"Almost everything is related to this issue of timing and the way we frame it," Jacquet said. The ultimate question was whether an individual chose a short-term benefit over a long-term reward that has a higher value, beneficial for future generations. How Science Figured Out the Age of the Earth. Editor’s note: The following is the introduction to a special e-publication called Determining the Age of the Earth (click the link to see a table of contents). Published earlier this year, the collection draws articles from the archives of Scientific American.
In the collection, this introduction appears with the title, “Stumbling Toward an Understanding of Geologic Timescales.” Aristotle thought the earth had existed eternally. Roman poet Lucretius, intellectual heir to the Greek atomists, believed its formation must have been relatively recent, given that there were no records going back beyond the Trojan War. The Talmudic rabbis, Martin Luther and others used the biblical account to extrapolate back from known history and came up with rather similar estimates for when the earth came into being.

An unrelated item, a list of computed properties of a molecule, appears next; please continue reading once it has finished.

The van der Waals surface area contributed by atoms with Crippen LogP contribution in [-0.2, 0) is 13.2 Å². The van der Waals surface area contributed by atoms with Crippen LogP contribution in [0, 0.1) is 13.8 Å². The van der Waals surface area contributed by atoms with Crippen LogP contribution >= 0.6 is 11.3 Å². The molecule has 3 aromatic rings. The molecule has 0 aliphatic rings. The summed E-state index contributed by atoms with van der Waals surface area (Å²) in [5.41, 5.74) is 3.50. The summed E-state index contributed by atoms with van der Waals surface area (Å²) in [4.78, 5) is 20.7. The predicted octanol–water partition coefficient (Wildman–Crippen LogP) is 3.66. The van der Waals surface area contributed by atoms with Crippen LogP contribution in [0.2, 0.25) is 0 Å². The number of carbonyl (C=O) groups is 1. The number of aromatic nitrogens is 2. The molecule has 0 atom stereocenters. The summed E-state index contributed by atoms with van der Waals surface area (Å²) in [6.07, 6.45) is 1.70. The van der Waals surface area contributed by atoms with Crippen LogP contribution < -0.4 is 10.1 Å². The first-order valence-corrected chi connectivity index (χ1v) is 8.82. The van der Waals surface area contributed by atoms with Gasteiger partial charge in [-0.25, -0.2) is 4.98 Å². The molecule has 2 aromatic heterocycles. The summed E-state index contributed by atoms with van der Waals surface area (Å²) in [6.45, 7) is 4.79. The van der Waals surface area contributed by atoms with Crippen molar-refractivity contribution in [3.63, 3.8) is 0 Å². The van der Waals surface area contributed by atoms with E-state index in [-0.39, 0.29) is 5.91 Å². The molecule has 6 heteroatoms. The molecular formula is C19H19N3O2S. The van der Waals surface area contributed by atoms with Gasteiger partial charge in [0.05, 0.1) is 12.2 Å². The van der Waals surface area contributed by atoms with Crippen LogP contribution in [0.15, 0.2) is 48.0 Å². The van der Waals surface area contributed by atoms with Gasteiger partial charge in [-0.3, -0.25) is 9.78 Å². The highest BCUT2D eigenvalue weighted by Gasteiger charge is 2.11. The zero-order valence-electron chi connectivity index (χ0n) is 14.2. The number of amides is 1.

The most famous came in 1654, when Archbishop James Ussher of Ireland offered the date of 4004 B.C. Within decades observation began overtaking such thinking. Oh, the Humanity: Is the Threat of Overpopulation Still a Big Deal? EarthTalk® E - The Environmental Magazine Dear EarthTalk: Is it true that human overpopulation isn’t such a big issue anymore, as numbers are expected to start declining in a few decades? —Melinda Mason, Boone, Iowa Ever since Thomas Malthus published “An Essay on the Principle of Population” in 1798, positing incorrectly that humans’ proclivity for procreation would exhaust the global food supply within a matter of decades, population growth has been a hot button issue among those contemplating humankind’s future. Indeed our very success going forth and multiplying, paired with our ability to extend our life expectancy, has meant that we are perpetually pushing the limits of the resource base that supports us.